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Thread: Ashland guy things guns should be taxed

  1. #1
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    http://www.dailytidings.com/2008/121...guestdixon.php

    December 19, 2008
    A gun tax would reduce the number of firearms and deaths
    By Scott Dixon
    Guest opinion
    In response to James Farmer's guest commentary, "Banning guns doesn't make you safer" (see Dec. 17 Tidings), I would like to make the following points:

    First: Most of what James Farmer wrote was published thoughout the United States many times over the last several years. A Google search for "Firearms Refresher Course" yielded more than 5,000 matches. I've seen references as far back as 2004. Is James Farmer the original author or did he just plagiarize the works of others? As a reader, I am more interested in the original thoughts of authors than in reading letters that have been cut and pasted from other sources.

    Second: One reason that so many people are opposed to gun ownership is that guns are, by their very nature and design, very efficient at killing people. While it's possible to kill people using knives and clubs, guns are quicker, easier and more certain. The act of stabbing or hitting another human being can cause the attacker to pause, curtail or lessen his actions. Pulling a trigger is too easy, too quick and too final.

    Third: While acknowledging the constitutional right to bear arms, I feel that there may be an economic method to persuade gun owners to part with their guns. Governments sometimes require citizens to collectively bear the costs incurred by a few. Society could say, "Fine, you can have your guns. However, we know that the private ownership of guns causes huge economic losses for our society. We want the owners of guns to collectively pay for those losses." I believe that if the owner of each gun had to pay the pro-rated share of the violence done by all guns, he would be inclined to dispose of the gun quickly.

    The Bureau of Alcohol, Tobacco, and Firearms estimates that there were 233 million guns in the United States in 1995. In an actuarial study done a few years ago, Jean Lemaire (a professor of insurance and actuarial science at the Wharton School at the University of Pennsylvania) put the cost of gun violence in the United States at more than $100 billion a year. This equates to more than $400 per gun per year.

    If the average gun owner had to pay a $400 tax each year for each gun, it's likely that the gun owner would decide to dispose of some or all of his guns. With fewer guns in existence, the cost of the gun tax would increase the following year. Eventually, an equilibrium would occur where our country would have far fewer guns and far fewer deaths.

    Opponents will likely argue that criminals obviously won't pay their gun taxes. In that case, like Al Capone, they can be found guilty of tax evasion and jailed on that much-easier-to-prove charge.

    Fourth: Ironically, a gun owner's family is the most likely beneficiary of a gun owner disposing of his guns. According to Kellerman AL, Rivara FP, Somes G, et al, "Suicide in the Home in Relation to Gun Ownership" in the 1992 Vol. 327 No. 7 New England Journal of Medicine, "A gun in the home increases the risk of homicide of a household member by three times and the risk of suicide by five times compared to homes where no gun is present." How does the gun owner balance his love of guns with his love for his family?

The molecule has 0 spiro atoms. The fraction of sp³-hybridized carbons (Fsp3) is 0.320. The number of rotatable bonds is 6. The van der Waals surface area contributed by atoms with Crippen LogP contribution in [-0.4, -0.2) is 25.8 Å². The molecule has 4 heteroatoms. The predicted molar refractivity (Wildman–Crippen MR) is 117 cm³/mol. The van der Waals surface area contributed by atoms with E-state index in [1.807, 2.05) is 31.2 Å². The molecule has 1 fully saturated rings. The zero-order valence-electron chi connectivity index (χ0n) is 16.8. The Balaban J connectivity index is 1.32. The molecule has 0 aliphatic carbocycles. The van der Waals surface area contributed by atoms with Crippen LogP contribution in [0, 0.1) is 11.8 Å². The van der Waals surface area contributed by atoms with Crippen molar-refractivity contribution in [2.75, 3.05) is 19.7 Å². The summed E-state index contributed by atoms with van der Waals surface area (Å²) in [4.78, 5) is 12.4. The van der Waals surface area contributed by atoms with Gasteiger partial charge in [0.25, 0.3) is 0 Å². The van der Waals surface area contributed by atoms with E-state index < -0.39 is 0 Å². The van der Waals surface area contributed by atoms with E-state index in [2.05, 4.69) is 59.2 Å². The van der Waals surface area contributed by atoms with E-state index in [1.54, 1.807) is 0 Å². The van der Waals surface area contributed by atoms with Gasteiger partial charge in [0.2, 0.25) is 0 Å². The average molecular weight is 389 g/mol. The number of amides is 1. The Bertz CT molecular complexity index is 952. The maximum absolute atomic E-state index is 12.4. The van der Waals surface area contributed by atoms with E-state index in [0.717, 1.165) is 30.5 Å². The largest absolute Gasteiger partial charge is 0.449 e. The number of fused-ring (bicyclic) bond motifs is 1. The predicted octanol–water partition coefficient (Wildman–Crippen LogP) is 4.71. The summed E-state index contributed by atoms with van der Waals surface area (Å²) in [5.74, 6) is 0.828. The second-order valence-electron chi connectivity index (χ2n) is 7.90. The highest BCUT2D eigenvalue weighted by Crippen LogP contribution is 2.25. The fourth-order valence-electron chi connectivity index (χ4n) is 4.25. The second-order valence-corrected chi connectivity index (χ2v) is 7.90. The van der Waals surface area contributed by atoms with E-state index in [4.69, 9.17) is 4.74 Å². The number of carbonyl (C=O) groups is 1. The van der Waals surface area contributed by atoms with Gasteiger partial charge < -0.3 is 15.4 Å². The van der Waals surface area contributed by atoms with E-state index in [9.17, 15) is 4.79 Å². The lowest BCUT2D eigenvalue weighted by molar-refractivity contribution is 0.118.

Scott Dixon is a retired engineer who lives in Ashland.

  2. #2
    Regular Member Rugerdoug's Avatar
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    That sounds like Ashland. I use to live in Medford before I moved up to Portland Metro. Ashland is the liberal part of Jackson County.

  3. #3
    Regular Member Window_Seat's Avatar
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    We want the owners of guns to collectively pay for those losses." I believe that if the owner of each gun had to pay the pro-rated share of the violence done by all guns, he would be inclined to dispose of the gun quickly.
    It's typical for the anti 2A loonies to want to punish the law abiding gun owners for the criminals actions, after all, they only do so because the LAGOs are more easily accessible to the A2A loonies, especially when County Sheriffs willingly release names & personal residence addresses of protected individuals to the criminals.

    Erik.

  4. #4
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    There seem to be some holes in the concept.

    No payment of tax on non-criminal guns will thwart any criminal from obtaining a gun, so far as I can tell. What side is this Ashland person working for?? Certainly, he's working against upstanding, law-abiding citizens.

    A few simple questions come to mind:
    • If the tax man knows where all criminals' guns are, then why is that knowledge being withheld from law enforcement?
    • If law enforcement knows where all criminals and criminals' guns are, why not simply take them all (guns and criminals) and deal with them?

    Reality is, they cannot be taxed if they aren't known to exist. Taxing me, you and millions of others sn't going to stop the criminal down the street from obtaining another, unknown, untaxed weapon anytime he wishes to do so.

  5. #5
    State Researcher Bill Starks's Avatar
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    Too bad I lost all my guns in a tragic boating accident in 300 feet of water off the coast.

  6. #6
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    maybe we should tax all of the amendments? they would make a killing, that and make every body get permits to use their rights

  7. #7
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    Good point how much is that free speech article going to cost that guy...

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